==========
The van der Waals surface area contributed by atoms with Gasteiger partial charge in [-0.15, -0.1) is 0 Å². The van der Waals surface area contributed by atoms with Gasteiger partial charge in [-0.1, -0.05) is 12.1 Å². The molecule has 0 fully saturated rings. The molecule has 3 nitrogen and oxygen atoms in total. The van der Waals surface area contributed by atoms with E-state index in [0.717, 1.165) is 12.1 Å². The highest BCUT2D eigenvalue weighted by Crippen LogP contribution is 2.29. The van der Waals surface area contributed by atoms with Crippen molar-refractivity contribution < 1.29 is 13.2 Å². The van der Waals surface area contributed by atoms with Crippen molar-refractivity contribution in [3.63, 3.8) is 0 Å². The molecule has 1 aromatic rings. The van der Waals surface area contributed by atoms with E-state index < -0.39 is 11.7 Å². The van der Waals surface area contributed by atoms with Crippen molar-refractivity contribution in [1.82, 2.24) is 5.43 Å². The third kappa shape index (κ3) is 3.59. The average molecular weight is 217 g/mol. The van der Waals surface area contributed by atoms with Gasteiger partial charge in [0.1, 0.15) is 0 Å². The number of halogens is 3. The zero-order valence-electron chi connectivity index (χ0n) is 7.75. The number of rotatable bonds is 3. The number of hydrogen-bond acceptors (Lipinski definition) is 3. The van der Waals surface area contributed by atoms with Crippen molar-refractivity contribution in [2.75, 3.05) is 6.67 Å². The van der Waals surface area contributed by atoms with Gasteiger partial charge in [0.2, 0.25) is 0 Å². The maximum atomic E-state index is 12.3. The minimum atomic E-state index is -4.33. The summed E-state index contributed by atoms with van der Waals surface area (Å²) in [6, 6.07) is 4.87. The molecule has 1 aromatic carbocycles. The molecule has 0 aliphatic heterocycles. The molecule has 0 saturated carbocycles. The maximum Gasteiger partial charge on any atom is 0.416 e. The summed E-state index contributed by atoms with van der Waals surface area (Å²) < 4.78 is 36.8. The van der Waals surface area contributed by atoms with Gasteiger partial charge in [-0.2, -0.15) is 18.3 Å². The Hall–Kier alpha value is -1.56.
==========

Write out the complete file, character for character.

The van der Waals surface area contributed by atoms with Gasteiger partial charge in [-0.15, -0.1) is 0 Å². The van der Waals surface area contributed by atoms with Gasteiger partial charge in [-0.1, -0.05) is 12.1 Å². The molecule has 0 fully saturated rings. The molecule has 3 nitrogen and oxygen atoms in total. The van der Waals surface area contributed by atoms with E-state index in [0.717, 1.165) is 12.1 Å². The highest BCUT2D eigenvalue weighted by Crippen LogP contribution is 2.29. The van der Waals surface area contributed by atoms with Crippen molar-refractivity contribution < 1.29 is 13.2 Å². The van der Waals surface area contributed by atoms with Crippen molar-refractivity contribution in [3.63, 3.8) is 0 Å². The molecule has 1 aromatic rings. The van der Waals surface area contributed by atoms with E-state index < -0.39 is 11.7 Å². The van der Waals surface area contributed by atoms with Crippen molar-refractivity contribution in [1.82, 2.24) is 5.43 Å². The third kappa shape index (κ3) is 3.59. The average molecular weight is 217 g/mol. The van der Waals surface area contributed by atoms with Gasteiger partial charge in [0.1, 0.15) is 0 Å². The number of halogens is 3. The zero-order valence-electron chi connectivity index (χ0n) is 7.75. The number of rotatable bonds is 3. The number of hydrogen-bond acceptors (Lipinski definition) is 3. The van der Waals surface area contributed by atoms with Crippen molar-refractivity contribution in [2.75, 3.05) is 6.67 Å². The van der Waals surface area contributed by atoms with Gasteiger partial charge in [0.2, 0.25) is 0 Å². The maximum atomic E-state index is 12.3. The minimum atomic E-state index is -4.33. The summed E-state index contributed by atoms with van der Waals surface area (Å²) in [6, 6.07) is 4.87. The molecule has 1 aromatic carbocycles. The molecule has 0 aliphatic heterocycles. The molecule has 0 saturated carbocycles. The maximum Gasteiger partial charge on any atom is 0.416 e. The summed E-state index contributed by atoms with van der Waals surface area (Å²) < 4.78 is 36.8. The van der Waals surface area contributed by atoms with Gasteiger partial charge in [-0.2, -0.15) is 18.3 Å². The Hall–Kier alpha value is -1.56.